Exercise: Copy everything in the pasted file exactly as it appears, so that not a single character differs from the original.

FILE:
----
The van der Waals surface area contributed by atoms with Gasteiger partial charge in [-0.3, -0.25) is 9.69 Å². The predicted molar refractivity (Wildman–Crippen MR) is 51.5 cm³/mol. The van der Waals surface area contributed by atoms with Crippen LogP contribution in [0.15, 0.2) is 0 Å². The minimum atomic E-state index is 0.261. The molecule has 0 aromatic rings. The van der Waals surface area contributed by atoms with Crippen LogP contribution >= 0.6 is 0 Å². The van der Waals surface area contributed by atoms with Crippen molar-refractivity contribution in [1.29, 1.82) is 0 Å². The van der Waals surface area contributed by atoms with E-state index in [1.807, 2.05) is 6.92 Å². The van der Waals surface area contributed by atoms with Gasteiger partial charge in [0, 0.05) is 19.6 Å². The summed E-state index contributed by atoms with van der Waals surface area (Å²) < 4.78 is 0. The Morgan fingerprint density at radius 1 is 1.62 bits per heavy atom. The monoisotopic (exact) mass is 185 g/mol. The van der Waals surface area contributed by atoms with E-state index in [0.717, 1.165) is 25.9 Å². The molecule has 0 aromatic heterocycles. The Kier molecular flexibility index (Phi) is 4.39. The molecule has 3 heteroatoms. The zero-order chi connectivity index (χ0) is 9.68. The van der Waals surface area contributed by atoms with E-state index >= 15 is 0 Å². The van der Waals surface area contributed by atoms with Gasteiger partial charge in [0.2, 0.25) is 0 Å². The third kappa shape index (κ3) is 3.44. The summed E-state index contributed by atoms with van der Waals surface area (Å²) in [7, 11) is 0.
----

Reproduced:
The van der Waals surface area contributed by atoms with Gasteiger partial charge in [-0.3, -0.25) is 9.69 Å². The predicted molar refractivity (Wildman–Crippen MR) is 51.5 cm³/mol. The van der Waals surface area contributed by atoms with Crippen LogP contribution in [0.15, 0.2) is 0 Å². The minimum atomic E-state index is 0.261. The molecule has 0 aromatic rings. The van der Waals surface area contributed by atoms with Crippen LogP contribution >= 0.6 is 0 Å². The van der Waals surface area contributed by atoms with Crippen molar-refractivity contribution in [1.29, 1.82) is 0 Å². The van der Waals surface area contributed by atoms with E-state index in [1.807, 2.05) is 6.92 Å². The van der Waals surface area contributed by atoms with Gasteiger partial charge in [0, 0.05) is 19.6 Å². The summed E-state index contributed by atoms with van der Waals surface area (Å²) < 4.78 is 0. The Morgan fingerprint density at radius 1 is 1.62 bits per heavy atom. The monoisotopic (exact) mass is 185 g/mol. The van der Waals surface area contributed by atoms with E-state index in [0.717, 1.165) is 25.9 Å². The molecule has 0 aromatic heterocycles. The Kier molecular flexibility index (Phi) is 4.39. The molecule has 3 heteroatoms. The zero-order chi connectivity index (χ0) is 9.68. The van der Waals surface area contributed by atoms with E-state index >= 15 is 0 Å². The van der Waals surface area contributed by atoms with Gasteiger partial charge in [0.2, 0.25) is 0 Å². The third kappa shape index (κ3) is 3.44. The summed E-state index contributed by atoms with van der Waals surface area (Å²) in [7, 11) is 0.